City inspectors return to probe your recycling
Posted December 13, 2017 7:35 am.
Last Updated December 13, 2017 7:52 am.
This article is more than 5 years old.
The City of Toronto will be going through your recycling bins in hopes of saving millions of dollars.
This past summer, the city launched a pilot project and sent out inspectors to see exactly what people are putting in their blue bins and warning them that if it’s contaminated with materials that shouldn’t be in it.
Toronto’s Solid Waste Management Services division is now prepared to go through the second round of the project in order to curb the amount of garbage found in the recycling system.
“We collect 204-thousand tonnes of recycling a year and last year 52-thousand tones of that was garbage” Jim McKay, general manager of the division, said.
Some households received a “Dear Resident” letter last week from McKay, reminding them what should and shot not go in the blue bins.
- Tips include the following:
- Empty and rinse food containers before tossing them in the Blue Bin. Food scraps go in the Green Bin
- Don’t throw out clothing, blankets and shoes, instead donate them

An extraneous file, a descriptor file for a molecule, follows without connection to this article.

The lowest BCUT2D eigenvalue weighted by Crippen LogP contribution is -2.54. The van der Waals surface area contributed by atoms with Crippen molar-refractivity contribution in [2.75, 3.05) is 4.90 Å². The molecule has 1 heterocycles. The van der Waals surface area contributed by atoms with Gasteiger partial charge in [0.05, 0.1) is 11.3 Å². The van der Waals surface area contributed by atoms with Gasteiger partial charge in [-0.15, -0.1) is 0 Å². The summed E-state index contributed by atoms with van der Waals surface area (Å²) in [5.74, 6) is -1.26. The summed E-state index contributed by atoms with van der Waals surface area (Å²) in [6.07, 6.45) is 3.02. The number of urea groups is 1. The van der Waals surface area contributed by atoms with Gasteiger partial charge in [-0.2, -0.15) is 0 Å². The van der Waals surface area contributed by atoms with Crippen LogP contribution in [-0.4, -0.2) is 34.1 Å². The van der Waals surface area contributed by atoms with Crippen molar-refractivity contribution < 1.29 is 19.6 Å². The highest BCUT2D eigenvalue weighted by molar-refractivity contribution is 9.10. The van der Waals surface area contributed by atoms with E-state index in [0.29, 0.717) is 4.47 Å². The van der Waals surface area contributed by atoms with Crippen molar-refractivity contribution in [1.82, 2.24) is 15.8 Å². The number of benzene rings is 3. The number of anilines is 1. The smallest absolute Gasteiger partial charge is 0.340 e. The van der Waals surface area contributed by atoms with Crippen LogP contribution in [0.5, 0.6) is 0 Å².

- Do not put any black plastic in the Blue Bin (food containers, trays, packaging, hot drink cup lids) – Those belong in the Garbage Bin
“Right now we’re spending around a hundred thousand (dollars) on the program,” McKay explained.
“The cost of having half a dozen staff in the field going bin to bin is nothing compared to the actual cost of the issue.”
According to McKay, 26 per cent of the city’s recycling system is contaminated. Every percentage point the city can bring it down saves between $600,000 to $1,000,000.
“If we get it down 10 per cent or 15 per cent we’ll save more than 10 millions dollars a year,” McKay said.
“We spend six figures to save seven.”
In some cases, notices are put on bins upon inspection, telling the resident what’s wrong with their recycling, and explaining why it won’t be collected until the next scheduled collection day after it’s been properly sorted.
According to Emily Alfred, waste campaigner for the Toronto Environmental Alliance, this type of direct feedback approach has been very effective in other cities around the world.
She says the key to recycling the proper materials is to first recycle knowledge.
“I think the city could spend more on education, but we also need to look at the fact that recycling rules change,” says Alfred.
“Each city has different recycling rules … In Mississauga you can’t recycle Styrofoam, so it can be confusing for someone who lives there but works in Toronto.”
The Solid Waste Management Services is working on better educating the public when it comes to recycling. It’s also looking at stricter ways of getting the message across.
“We hope we don’t have to get (to the point of) actually charging someone or levying a fine against someone for doing the wrong thing, but we have had discussion on what that might look like,” he explained.
McKay also said it’s still early days but they’ve seen some good results. The city hasn’t released any formal reports yet, but based on what they’ve seen the plan is to continue the pilot project.